The aim of this study was to identify these strains correctly using matrix-assisted laser desorption/ionization-time of flight mass spectrometry (MALDI-TOF MS) and 28S rRNA and ITS gene sequencing.

2. Materials and Methods

2.1. Strains

Twenty-eight nonduplicated Candida strains identified as C. famata (), C. famata/C. guilliermondii (), or Candida guilliermondii () by the VITEK 2 system using the YST-ID card were included. All 28 strains were collected from blood culture at Inje University Busan Paik Hospital in the Republic of Korea between January 2007 and December 2008. We selected 25 nonduplicated strains identified as C. famata (identification scores 92%–95%) and 2 nonduplicated strains showing a result of C. famata/C. guilliermondii (50%/50%) by the VITEK system. We selected these strains to achieve even distribution throughout the isolation period and the admission ward. One Candida guilliermondii isolate (97%) was used as a control. All isolates were stored in skim milk at −80°C until testing.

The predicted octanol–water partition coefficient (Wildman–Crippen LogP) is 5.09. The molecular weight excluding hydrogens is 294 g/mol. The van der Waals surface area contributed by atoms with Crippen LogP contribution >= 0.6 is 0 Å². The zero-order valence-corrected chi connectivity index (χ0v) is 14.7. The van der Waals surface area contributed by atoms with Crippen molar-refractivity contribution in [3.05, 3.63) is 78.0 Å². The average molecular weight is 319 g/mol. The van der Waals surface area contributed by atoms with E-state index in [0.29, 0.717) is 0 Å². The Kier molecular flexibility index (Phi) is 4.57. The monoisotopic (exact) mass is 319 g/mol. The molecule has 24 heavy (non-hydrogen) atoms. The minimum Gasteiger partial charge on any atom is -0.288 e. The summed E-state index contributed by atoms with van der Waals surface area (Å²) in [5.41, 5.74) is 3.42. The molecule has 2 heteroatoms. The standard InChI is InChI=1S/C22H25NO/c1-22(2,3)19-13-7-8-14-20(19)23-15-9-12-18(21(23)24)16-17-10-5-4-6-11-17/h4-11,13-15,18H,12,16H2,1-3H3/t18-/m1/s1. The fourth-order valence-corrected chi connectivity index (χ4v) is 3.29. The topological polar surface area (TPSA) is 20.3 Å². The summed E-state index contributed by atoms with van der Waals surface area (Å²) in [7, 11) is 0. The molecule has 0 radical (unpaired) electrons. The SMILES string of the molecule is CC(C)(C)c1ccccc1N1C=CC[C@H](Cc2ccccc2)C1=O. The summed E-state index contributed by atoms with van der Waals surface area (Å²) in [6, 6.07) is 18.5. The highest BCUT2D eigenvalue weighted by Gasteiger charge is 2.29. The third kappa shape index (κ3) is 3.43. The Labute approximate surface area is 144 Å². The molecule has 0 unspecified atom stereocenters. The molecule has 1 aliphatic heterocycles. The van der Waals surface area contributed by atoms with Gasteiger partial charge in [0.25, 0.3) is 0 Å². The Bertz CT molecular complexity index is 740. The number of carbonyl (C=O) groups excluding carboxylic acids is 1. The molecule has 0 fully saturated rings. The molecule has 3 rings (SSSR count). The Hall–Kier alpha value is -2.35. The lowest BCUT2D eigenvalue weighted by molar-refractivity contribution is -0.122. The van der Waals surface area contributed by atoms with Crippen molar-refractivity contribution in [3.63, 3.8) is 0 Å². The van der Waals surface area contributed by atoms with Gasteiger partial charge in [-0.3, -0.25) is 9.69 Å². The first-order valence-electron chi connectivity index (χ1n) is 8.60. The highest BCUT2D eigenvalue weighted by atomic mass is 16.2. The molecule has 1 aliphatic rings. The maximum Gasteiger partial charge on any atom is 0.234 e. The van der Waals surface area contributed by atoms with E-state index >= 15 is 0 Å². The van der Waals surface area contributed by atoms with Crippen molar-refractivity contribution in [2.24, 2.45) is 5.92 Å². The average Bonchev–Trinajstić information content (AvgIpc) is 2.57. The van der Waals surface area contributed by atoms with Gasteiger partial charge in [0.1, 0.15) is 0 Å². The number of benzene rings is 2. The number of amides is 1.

2.2. Phenotypic Characterization

Fungal culture and identification were performed by standard procedures in a clinical microbiology laboratory. Yeast-form fungi were identified according to conventional biochemical laboratory methods by the VITEK 2 system using YST-ID. All procedures were done according to the manufacturer’s instruction. We repeated the identification procedures twice using the same YST-ID for all strains.

2.3. MALDI-TOF MS Analysis

We identified all strains with MALDI-TOF MS using MALDI Biotyper. MALDI-TOF analyzes the unique protein spectra produced by extracts of microbial cells. First, α-cyano-4-hydroxycinnamic acid (HCCA portioned, number 255344, Bruker Daltonik GmbH, Bremen, Germany) was prepared as the MALDI matrix for Bruker MALDI Biotyper measurements. Colonies were transferred to a steel target, namely, MSP 96 polished steel (Bruker Daltonics), and overlaid with 1 μL of matrix solution directly after drying. The extraction steps were done as follows. Briefly, samples were prepared using formic acid and acetonitrile after alcohol treatment, and then 1 μL of extract supernatant fluid was used for analysis. Spectra were automatically concentrated on a maximum of 240 shots by MBT autoX and then compared with the Bruker Daltonics database using the MALDI Biotyper RTC software. We repeated test with extraction method if no result was obtained.